Replying to LO28322 --
Hanching Chung <firstname.lastname@example.org> writes:
>This subject could be extended to other interesting
>and related areas, for example, the so called
Greetings dear Hanching,
Thank you for having articulated exactly what I have felt during that
seminar and afterwards -- a "manager's block".
The reason why I have asked you fellow learners for inputs on this topic
is to make sure by your replies that I am not having self an "observer's
A friend of mine was working for a large company involved in the heavy
industry. It had about half a dozen factories situated all over our
country. For some fifty years the factory managers came out of the factory
ranks self. They were usually engineers (although a few scientists from
the research department and a few clerks from the administrative
department also made it) after having qualified themselves further in
managerial science. That company was growing all the time.
The executive team began to appoint "pure managers", i.e., people who had
a good management record in several other companies, but knew nothing of
the company's production lines. It was like letting someone fly an
aeroplane who have only a driver's licence for a car or to expect a
painter to compose also music for being an artist. The company began to
make losses, so much so that it had to "moth ball" two of its factories,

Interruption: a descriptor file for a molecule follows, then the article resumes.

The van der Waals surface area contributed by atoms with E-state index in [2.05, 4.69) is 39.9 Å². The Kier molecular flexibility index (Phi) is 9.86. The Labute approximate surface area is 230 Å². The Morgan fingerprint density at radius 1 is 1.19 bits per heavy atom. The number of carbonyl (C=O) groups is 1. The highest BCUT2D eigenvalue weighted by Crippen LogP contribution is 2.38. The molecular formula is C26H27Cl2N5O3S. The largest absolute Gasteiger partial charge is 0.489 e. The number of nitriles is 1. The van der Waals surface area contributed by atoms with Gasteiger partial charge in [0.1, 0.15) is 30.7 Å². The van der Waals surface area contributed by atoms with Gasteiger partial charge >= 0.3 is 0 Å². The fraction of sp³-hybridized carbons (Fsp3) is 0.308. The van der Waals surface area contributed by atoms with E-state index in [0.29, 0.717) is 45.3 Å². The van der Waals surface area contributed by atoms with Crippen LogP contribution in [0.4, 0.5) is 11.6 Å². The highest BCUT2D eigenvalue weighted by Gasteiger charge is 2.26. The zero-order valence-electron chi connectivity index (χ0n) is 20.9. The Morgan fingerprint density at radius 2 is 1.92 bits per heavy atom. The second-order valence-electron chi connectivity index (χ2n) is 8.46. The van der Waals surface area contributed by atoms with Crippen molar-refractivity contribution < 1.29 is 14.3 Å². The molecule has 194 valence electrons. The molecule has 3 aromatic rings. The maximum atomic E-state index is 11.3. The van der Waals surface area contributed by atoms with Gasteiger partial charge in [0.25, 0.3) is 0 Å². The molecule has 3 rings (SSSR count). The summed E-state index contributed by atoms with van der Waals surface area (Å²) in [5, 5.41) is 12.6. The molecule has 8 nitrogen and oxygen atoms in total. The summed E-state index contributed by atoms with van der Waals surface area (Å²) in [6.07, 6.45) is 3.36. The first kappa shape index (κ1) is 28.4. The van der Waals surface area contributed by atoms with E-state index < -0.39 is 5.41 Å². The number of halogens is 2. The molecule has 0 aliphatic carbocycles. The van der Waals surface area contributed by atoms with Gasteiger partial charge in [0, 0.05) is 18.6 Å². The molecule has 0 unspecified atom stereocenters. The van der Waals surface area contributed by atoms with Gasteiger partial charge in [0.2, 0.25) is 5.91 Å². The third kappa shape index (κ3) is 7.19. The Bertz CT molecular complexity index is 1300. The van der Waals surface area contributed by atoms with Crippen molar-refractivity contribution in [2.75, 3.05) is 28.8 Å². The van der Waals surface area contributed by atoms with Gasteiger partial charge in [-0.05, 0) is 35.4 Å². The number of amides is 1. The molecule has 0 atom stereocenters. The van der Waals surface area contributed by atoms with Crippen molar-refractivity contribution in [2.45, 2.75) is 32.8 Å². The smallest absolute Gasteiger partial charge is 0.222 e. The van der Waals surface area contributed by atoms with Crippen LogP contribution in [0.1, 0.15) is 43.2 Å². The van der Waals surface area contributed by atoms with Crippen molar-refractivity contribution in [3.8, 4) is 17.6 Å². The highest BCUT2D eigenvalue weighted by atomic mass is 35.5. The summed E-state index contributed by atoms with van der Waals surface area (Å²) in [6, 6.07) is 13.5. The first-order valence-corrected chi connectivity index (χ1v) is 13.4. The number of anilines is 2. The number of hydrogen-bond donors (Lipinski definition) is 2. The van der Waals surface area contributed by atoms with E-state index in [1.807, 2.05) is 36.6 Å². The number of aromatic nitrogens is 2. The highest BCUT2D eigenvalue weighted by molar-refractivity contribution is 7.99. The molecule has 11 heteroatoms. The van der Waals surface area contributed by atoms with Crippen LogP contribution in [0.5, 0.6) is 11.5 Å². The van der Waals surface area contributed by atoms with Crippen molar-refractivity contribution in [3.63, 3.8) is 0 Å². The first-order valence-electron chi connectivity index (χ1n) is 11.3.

waiting for better times.
My friend, a scientist, and several enigineers left the company because
they had no hope any more of becoming a factory manager.
>We could make some surveys about the approaches
>took by the writer or artists to cope with this kind of
>barrier or crisis. I had an impression that many writers
>adopt keeping on writing or creating patiently to prepare
>for the "flow" or "inspiration" back. Of course, different
>people, different situations and different approaches.
I wonder whether managers are aware of a "manager's block"? If they are, I
wonder how they come out of it?
I am deeply aware of having from time to time a "teacher's block".
Invariably it is caused by me knowing too little of the learner. To
overcome this "teacher's block" I set myself the task to know the learner
better, i.e., learn from the learner. To say it in a rather ugly metaphor,
but perhaps it makes my point -- the learner has a knowledge factory and I
need to know how that specific learner's factory works before I can manage
it, despite all my teaching skills of the past.
I cannot recall whether I thought about this that evening during the
seminar. I wish I had because as I now think of it, that manager thought
that the very nature of the organisation had nothing to do with his
With care and best wishes
At de Lange <email@example.com> Snailmail: A M de Lange Gold Fields Computer Centre Faculty of Science - University of Pretoria Pretoria 0001 - Rep of South Africa
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